Increased Potential for Manufacturing Jobs in Mid-Michigan

Manufacturing, particularly automotive manufacturing, in the greater Lansing region isn’t a new concept, and it isn’t going anywhere. Not only is it here to stay but, the manufacturing industry as a whole makes up a large number of our region’s jobs.

The Quarterly Census of Employment and Wages data series found that of the 152,940 private employment jobs in the Lansing-East Lansing Metropolitan Statistical Area, 19,440 jobs are concentrated in the manufacturing industry, totaling about 12.7 percent.

The industry may not be where it was during the third quarter of 2001, but it’s showing promising growth.

The State of Michigan Department of Technology, Management and Budget (DTMB) shared that the capital area’s manufacturing industry grew from 14,250 jobs in the third quarter of 2009 to 19,443 jobs in the third quarter of 2014, totaling about 27.1 percent. This growth is larger than the 8.3 percent growth of private payrolls in our region over the same period of time, and may also shed some light on how much of our manufacturing industry was affected during the recession.

The number of jobs in the manufacturing industry isn’t the only appealing factor for job seekers. Manufacturing establishments

account for 18.5 percent of total wages in the third quarter of 2014, according to the State of Michigan DTMB.

A majority of the manufacturing industry in the greater Lansing region is transportation equipment manufacturing, at 43 percent of total manufacturing employment. However, Lansing’s manufacturing industry isn’t just automotive, as some folks may think. There are various types of positions manufacturers can explore such as fabricated metal product manufacturing, machinery manufacturing and chemical manufacturing.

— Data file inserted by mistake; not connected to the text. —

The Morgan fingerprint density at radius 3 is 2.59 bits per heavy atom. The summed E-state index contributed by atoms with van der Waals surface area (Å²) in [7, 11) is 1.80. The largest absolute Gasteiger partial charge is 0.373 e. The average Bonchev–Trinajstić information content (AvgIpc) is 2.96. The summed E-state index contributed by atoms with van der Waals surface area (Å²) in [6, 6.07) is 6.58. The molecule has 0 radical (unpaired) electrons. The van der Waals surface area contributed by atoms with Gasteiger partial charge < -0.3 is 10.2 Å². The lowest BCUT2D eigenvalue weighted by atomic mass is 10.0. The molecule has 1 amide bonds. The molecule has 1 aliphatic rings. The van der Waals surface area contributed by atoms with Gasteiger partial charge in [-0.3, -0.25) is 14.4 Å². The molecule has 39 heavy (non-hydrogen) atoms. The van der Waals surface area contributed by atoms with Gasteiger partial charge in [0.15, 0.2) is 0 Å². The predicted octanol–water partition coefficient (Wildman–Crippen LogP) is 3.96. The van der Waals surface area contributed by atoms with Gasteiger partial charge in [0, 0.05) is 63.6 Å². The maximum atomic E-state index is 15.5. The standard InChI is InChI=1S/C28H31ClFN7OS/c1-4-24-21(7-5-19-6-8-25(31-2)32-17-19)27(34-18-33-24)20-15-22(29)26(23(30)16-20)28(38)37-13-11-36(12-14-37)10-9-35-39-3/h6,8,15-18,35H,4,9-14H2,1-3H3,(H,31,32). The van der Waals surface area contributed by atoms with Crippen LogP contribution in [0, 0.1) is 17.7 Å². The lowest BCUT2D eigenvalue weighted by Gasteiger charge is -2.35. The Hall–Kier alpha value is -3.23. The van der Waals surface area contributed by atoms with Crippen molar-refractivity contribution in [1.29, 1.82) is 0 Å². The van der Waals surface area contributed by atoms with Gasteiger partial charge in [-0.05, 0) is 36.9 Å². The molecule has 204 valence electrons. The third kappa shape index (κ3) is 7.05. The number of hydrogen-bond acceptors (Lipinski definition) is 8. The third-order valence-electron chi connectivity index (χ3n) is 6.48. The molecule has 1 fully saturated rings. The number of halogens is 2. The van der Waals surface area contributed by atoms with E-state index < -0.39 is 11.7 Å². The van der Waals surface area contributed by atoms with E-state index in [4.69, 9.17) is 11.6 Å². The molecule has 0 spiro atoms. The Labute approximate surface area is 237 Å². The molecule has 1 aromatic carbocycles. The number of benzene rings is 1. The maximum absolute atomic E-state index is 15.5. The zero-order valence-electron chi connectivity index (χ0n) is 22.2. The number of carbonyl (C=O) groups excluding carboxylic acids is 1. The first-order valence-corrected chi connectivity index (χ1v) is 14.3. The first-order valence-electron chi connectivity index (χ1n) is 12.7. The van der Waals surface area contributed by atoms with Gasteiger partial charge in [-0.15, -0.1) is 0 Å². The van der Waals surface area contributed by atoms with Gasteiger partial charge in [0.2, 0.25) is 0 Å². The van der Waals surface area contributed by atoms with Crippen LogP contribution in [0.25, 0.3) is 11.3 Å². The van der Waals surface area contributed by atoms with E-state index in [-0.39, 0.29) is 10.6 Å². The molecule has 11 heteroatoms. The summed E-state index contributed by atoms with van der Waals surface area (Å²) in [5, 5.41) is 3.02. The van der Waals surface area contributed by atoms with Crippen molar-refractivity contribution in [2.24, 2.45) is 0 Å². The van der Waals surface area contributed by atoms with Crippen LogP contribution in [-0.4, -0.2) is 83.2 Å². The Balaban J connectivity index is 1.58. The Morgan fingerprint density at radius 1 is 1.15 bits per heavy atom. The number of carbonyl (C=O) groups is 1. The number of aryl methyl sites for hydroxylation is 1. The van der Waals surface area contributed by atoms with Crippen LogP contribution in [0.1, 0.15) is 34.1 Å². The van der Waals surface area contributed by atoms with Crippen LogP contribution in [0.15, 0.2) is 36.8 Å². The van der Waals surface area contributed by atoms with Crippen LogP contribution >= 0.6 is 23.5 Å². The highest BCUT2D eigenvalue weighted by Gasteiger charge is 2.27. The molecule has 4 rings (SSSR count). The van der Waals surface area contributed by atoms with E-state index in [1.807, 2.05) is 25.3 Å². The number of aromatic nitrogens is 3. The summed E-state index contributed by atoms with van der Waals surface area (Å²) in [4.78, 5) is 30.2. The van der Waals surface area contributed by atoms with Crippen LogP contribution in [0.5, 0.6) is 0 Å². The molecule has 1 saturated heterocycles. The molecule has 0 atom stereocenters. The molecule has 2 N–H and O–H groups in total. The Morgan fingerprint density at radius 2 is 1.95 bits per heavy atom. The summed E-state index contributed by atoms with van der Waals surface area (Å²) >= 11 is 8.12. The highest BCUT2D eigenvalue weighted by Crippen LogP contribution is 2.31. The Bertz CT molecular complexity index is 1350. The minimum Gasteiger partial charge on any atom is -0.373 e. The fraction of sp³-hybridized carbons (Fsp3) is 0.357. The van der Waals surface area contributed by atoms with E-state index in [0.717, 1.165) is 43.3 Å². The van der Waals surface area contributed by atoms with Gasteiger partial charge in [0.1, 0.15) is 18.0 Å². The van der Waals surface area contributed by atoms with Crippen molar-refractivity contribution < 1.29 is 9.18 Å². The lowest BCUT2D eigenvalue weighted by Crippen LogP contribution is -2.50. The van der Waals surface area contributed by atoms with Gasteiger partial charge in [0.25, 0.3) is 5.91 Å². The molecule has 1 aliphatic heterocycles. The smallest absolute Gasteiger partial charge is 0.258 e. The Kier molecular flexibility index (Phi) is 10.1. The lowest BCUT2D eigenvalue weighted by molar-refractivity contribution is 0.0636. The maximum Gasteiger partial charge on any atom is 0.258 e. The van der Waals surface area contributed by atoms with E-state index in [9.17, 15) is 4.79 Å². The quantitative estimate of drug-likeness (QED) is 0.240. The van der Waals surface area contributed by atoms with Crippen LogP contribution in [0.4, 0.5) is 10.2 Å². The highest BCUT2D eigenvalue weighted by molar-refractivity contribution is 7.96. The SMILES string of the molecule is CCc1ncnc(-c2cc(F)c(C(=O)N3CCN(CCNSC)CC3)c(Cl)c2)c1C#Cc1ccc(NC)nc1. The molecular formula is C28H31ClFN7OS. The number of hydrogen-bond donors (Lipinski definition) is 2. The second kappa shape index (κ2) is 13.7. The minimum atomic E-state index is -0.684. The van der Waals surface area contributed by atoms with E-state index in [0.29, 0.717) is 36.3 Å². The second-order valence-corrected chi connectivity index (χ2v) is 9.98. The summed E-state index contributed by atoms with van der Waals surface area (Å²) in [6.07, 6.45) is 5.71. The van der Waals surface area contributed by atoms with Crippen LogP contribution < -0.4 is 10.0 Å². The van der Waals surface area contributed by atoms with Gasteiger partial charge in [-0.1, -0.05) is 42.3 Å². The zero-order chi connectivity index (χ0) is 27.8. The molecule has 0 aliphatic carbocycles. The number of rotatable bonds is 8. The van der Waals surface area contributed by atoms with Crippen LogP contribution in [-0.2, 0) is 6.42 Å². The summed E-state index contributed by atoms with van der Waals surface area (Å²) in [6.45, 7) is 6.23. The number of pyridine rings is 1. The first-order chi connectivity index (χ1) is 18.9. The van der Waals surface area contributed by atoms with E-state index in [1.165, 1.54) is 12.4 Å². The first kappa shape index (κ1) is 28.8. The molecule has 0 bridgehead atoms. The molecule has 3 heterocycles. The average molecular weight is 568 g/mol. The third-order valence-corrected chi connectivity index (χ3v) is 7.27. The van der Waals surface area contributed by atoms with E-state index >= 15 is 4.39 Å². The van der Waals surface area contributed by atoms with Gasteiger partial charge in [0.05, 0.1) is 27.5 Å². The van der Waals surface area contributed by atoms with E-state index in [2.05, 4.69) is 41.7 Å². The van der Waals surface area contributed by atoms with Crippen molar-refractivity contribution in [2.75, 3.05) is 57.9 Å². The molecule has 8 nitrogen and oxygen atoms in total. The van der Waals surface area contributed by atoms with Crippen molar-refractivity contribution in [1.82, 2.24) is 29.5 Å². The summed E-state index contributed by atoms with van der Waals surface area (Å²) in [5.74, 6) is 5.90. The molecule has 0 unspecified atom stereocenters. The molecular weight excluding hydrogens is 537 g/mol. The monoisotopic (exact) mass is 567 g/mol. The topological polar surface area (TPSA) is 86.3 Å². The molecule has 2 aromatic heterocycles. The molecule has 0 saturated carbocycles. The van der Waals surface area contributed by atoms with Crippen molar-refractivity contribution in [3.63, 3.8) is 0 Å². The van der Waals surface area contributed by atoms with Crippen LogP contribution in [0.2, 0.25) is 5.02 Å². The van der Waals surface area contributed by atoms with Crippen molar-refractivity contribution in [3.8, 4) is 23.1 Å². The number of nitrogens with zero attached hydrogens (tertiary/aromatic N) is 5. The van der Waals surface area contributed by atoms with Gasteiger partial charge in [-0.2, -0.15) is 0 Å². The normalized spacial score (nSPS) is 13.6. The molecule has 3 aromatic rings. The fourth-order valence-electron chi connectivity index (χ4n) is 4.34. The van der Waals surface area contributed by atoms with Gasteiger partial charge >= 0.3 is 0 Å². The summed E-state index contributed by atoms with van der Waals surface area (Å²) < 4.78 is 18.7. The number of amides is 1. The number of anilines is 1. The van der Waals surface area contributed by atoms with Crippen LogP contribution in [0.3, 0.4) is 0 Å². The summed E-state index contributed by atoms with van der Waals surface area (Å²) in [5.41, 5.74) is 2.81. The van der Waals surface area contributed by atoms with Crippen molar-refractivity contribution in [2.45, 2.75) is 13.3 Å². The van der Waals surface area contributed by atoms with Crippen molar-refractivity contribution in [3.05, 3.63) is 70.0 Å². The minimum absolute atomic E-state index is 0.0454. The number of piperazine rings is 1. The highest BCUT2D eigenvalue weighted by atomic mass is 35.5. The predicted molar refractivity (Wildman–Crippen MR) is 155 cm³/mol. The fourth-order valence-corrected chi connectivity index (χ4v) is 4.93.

Having a thriving industry is a great asset to the greater Lansing region, but the success is limited without an adequate number of qualified employees to fill the necessary job positions.

One way to make sure employers have the number of employees they want is by increasing the awareness of manufacturing being an in-demand industry and the types of requirements needed for the available jobs.

The Capital Area Manufacturing Council is playing a role by trying to increase awareness with its recent Michigan Manufacturing Connect initiative. The initiative, made possible through a partnership with WLNS-TV6, features nine local manufacturers, the Ingham Intermediate School District and Lansing Community College, and exposes both the demand for manufacturing and eliminates common
manufacturing myths.

While addressing the shortage of manufacturing workers now is vital, it’s important to start preparing the manufacturing workers of the future. We can work toward making sure we have the necessary workers for the future of the industry by instilling the importance of STEM education at an early age. The sooner we make sure children are engaged in STEM education, the better off the future is of not only in the manufacturing industry, but in other in-demand occupations. Currently, Quarterly Workforce Indicators data from the second quarter of 2014 reported that women only make up approximately 25 percent of the manufacturing workforce. This statistic emphasizes the importance of guiding both males and females in the direction of STEM careers at an early age.

Also tying into having adequate STEM education and teaching young students about the opportunities in the manufacturing industry is the need for requirements for manufacturing positions.

About 30 percent of the individuals in the manufacturing workforce in the greater Lansing region hold a bachelor’s degree or higher, according to Quarterly Workforce Indicators data from the second quarter of 2014. And although a bachelor’s degree isn’t mandatory for every position, most positions in the industry have some sort of training or education requirement. For some job seekers, these types of requirements may steer them away from the open positions, but with the help of our community partners and employers, we can better inform them about available programs and outcomes of
completing them.

The manufacturing industry has made progress over the years, and now is the time to make sure we have an educated workforce to help the automotive industry, and the manufacturing industry as a whole, continue growing in the greater Lansing region.

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